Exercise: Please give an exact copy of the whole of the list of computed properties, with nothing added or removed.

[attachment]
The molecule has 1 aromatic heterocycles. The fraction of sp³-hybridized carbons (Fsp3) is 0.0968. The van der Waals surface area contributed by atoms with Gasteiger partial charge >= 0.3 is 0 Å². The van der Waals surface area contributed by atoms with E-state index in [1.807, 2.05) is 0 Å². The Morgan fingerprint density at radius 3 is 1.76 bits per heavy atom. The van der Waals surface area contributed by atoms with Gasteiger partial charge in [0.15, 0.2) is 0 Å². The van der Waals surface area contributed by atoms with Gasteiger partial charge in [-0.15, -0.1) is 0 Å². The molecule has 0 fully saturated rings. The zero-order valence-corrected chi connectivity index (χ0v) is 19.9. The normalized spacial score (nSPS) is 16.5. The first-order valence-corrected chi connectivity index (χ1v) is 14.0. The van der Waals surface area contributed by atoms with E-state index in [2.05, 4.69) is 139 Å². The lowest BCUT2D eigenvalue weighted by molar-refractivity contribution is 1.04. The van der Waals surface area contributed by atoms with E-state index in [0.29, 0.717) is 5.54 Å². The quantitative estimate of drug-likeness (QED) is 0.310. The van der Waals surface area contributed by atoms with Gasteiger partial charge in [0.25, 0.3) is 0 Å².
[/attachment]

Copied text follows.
The molecule has 1 aromatic heterocycles. The fraction of sp³-hybridized carbons (Fsp3) is 0.0968. The van der Waals surface area contributed by atoms with Gasteiger partial charge >= 0.3 is 0 Å². The van der Waals surface area contributed by atoms with E-state index in [1.807, 2.05) is 0 Å². The Morgan fingerprint density at radius 3 is 1.76 bits per heavy atom. The van der Waals surface area contributed by atoms with Gasteiger partial charge in [0.15, 0.2) is 0 Å². The van der Waals surface area contributed by atoms with Gasteiger partial charge in [-0.15, -0.1) is 0 Å². The molecule has 0 fully saturated rings. The zero-order valence-corrected chi connectivity index (χ0v) is 19.9. The normalized spacial score (nSPS) is 16.5. The first-order valence-corrected chi connectivity index (χ1v) is 14.0. The van der Waals surface area contributed by atoms with E-state index in [2.05, 4.69) is 139 Å². The lowest BCUT2D eigenvalue weighted by molar-refractivity contribution is 1.04. The van der Waals surface area contributed by atoms with E-state index in [0.29, 0.717) is 5.54 Å². The quantitative estimate of drug-likeness (QED) is 0.310. The van der Waals surface area contributed by atoms with Gasteiger partial charge in [0.25, 0.3) is 0 Å².